09.11.12 Truth & Wisdom
BY Jen Tobin
Allison didn’t go to school with me. She lived directly across the street. When I met her, she was riding her Big Wheel on the sidewalk wearing nothing but a diaper, sucking her thumb, security blanket wrapped in fingers. She called out to me, thumb still in mouth, “hi, Jen!” I had no idea how she knew my name. I suppose our parents had talked and her Mom told her about the new girl across the street. It was a different time, 1979. You could let your three year old out of the house alone and not worry so much. At least, her parents did. At any rate, we became fast friends. Young children don’t judge so harshly without the influence of peer pressure. I was okay in her eyes.
Genetically speaking, I’m kind of a small person. I’ve always been tiny. I was the shortest one in my class during elementary school and suffered the consequences— always front of the line, front of the classroom and picked up and tossed during recess. No one wanted to be my friend, but everyone wanted to show off how strong they were by picking me up.
In fifth grade, every girl had a crush on Vinnie Anderlionis. He was cute and charming, all dark hair and Chinese-American eyes. He was the most “ethnic” person in this class of white bread Catholics and we all dug him. Katie Callahan dared him to ask me out. “Who’s Jen Tobin?” he asked quizzically. “The short, dorky girl with the glasses…” she said, and all who were circled around broke into fits of “ewwww!” and laughter. Of course he wasn’t going to ask me out. I was the short dorky girl with the glasses.
I was in speech therapy for a lisp from first grade to third. I couldn’t quite pronounce my s’s without sticking my tongue out of my mouth and curving my jaw to the side. I had no idea this was a problem, but my mother was informed by my first grade teacher, Ms. Melton, that she couldn’t understand a word I said. So off I went for the first 30 minutes of school each Wednesday to the little room attached to the cafeteria. I would sit in a tiny plastic yellow chair and the speech therapist, a young kind woman, would have me say “S” words again and again while putting my teeth straightly together, tongue behind bottom teeth. I would be given homework: one page of paper with a list of words put on what looked like a picture of a path from the game Chutes and Ladders. I suppose this was supposed to make it fun to go home and practice talking for 30 minutes. It didn’t. I would sit in front of my mother and repeat, “snake, snake, snake” ten times. And then move on to “sun, sun, sun…” My mother would hold up her fingers to count each word so we wouldn’t lose track. She would then initial the paper to show I’d done it. I forged her signature a few weeks in a row and got caught. At age eight, I had no idea how they knew it wasn’t hers. I thought it looked pretty damn good. I got grounded for a week and couldn’t play with my friend Allison.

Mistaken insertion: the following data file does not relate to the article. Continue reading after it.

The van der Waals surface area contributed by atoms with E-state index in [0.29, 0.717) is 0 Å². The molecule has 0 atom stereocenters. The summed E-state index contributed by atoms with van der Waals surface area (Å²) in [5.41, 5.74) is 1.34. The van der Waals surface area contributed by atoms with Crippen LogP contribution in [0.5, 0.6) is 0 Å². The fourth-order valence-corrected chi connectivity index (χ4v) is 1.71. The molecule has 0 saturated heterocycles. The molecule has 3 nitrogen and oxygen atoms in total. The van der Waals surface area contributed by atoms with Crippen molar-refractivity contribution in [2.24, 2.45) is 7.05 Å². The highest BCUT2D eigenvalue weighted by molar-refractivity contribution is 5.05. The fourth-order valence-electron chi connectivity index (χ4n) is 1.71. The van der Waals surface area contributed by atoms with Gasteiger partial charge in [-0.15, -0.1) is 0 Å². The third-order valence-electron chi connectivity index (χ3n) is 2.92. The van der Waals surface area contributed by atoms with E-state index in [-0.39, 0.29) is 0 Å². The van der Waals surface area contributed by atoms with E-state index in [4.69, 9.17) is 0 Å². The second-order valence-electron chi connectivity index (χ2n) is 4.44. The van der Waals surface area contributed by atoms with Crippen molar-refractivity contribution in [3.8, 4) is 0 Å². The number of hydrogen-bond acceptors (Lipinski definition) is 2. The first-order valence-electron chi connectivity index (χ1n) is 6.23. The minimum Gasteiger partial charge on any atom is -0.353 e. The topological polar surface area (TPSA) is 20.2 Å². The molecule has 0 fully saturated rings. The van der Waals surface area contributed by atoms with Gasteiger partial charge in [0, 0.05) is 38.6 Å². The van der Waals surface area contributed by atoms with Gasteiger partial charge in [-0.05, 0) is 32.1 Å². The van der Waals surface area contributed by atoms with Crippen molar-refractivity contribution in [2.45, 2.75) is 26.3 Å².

Allison was a year younger than I was and two grades below me. This made her feel a lot younger, but I was immature for my age, anyway, so it didn’t make a difference. I had no real friends at school and would look forward to coming home and going over to Allison’s to share a canister of Cheetos and watch television. We would watch the Price is Right on Tuesdays because we got out early, and in the summer we would watch everything; we adored gameshows.
We went on vacations together, summered in her parent’s house in New Hampshire and kissed our pillows and pretended they were boys. We fought like sisters and vowed to grow up and marry brothers and live in a duplex.
When Allison started high school, her family moved to a town 20 minutes away. This felt like another country after having her ten feet from my own house almost my entire life. Soon after she moved, I got my driver’s license and would take my 1972 Ford Maverick to her house and sleep over on the weekends. At one point, she set me up with her boyfriend’s friend. We almost achieved our dream of being with brothers, but not quite. I went to college and Allison was finishing up high school. We both broke up with those people and moved on. Allison ended up getting pregnant her Senior year. I couldn’t really imagine what that must have been like for her. I didn’t have sex in high school and if I’m being real here, I played with dolls until I was somewhere in the vicinity of fourteen. I didn’t even want to kiss the first two boys I dated, so pregnancy was not going to be a problem.
Life got in the way, as it sometimes does, and we started drifting apart. I moved to California and she married the father of her child. They are still together all these years later and happy. In a way, our lives mirror each other’s from 3,000 miles apart. I think of her often and remember the invaluable friendship I had with her so many years ago. I see her and her 18-year-old daughter on Facebook and wonder how so much time has passed…wonder what my life would have been like without her as a child.
Lonely as Hell, I imagine.
Her friendship helped me feel like a real person, helped me escape from the bullies at school, boosted my confidence and gave me a safe-haven of unconditional acceptance; isn’t that what real friends do for one another?
I still wear glasses and the lisp is mostly corrected. I’ve maintained my adoration of gameshows and have an affinity for Cheetos. And though my life is happy and fulfilled, I’d give anything to have another summer in New Hampshire, watching Win, Lose or Draw and making out with my pillow.
How have your childhood friends influenced who you are? I’d love to know!
Photo Credit: Marion Tobin, 1980